The less-than sign is a sign of inequality. For example, less-than 4 would be written as "< 4".
The less-than sign (<) is an original ASCII character (hex 3C, decimal 60).
The less-than sign is used for an approximation of the opening angle bracket (⟨). ASCII does not have angle brackets.
In Coldfusion, operator .lt. means "less than".
In Fortran, operator .LT. means "less than"; later versions allow <.
In Bourne shell, operator -lt means "less than".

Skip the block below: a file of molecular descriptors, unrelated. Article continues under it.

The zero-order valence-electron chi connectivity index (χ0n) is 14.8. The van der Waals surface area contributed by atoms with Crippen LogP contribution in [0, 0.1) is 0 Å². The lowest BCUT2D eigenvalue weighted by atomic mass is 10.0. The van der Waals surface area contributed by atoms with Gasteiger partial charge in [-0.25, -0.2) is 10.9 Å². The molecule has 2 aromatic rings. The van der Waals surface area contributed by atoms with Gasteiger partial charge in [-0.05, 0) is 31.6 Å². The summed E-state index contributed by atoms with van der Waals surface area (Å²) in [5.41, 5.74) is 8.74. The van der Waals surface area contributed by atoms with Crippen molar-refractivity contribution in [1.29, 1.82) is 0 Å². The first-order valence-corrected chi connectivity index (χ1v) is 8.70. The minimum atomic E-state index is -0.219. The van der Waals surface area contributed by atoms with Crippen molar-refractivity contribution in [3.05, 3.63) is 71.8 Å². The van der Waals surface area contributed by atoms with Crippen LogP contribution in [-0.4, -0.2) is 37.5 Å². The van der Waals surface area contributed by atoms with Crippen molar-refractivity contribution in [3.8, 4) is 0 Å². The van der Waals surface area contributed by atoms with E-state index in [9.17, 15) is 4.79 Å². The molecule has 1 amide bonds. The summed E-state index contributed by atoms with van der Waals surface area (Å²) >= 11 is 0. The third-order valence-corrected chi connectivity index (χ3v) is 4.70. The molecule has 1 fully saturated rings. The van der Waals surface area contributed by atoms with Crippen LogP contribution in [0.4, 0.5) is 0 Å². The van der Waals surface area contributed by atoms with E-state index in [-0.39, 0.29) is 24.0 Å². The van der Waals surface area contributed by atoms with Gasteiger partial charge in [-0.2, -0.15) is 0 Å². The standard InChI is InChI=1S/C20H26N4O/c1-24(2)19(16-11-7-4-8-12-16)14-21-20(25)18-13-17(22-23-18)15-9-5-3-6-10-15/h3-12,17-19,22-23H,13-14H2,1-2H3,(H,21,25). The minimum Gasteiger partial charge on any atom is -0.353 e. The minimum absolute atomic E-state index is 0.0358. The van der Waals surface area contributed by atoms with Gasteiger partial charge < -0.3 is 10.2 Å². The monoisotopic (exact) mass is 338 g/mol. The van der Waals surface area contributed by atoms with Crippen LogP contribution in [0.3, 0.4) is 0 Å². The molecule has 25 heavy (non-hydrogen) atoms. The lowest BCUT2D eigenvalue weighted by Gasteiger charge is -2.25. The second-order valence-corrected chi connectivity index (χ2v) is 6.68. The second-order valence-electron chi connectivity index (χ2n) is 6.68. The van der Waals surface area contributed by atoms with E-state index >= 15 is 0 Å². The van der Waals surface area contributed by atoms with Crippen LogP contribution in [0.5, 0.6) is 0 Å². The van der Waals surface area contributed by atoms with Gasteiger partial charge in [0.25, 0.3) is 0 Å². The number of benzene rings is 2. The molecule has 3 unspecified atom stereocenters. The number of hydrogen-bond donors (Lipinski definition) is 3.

Double less-than sign
In the C++ Standard Library, operator <<, when applied on an output stream, acts as insertion operator and performs an output operation on the stream.
Triple less-than sign
In Bash, <<<word is used as a "here string", where word is expanded and supplied to the command on its standard input, similar to a heredoc.
Less-than sign plus equals sign
The less-than sign plus the equals sign (<=) is used for an approximation of the less-than-or-equal-to sign (≤). ASCII does not have less-than-or-equal-to sign.
In Fortran, operator .LE. means "less than or equal to".
Less-than sign is used in the spaceship operator.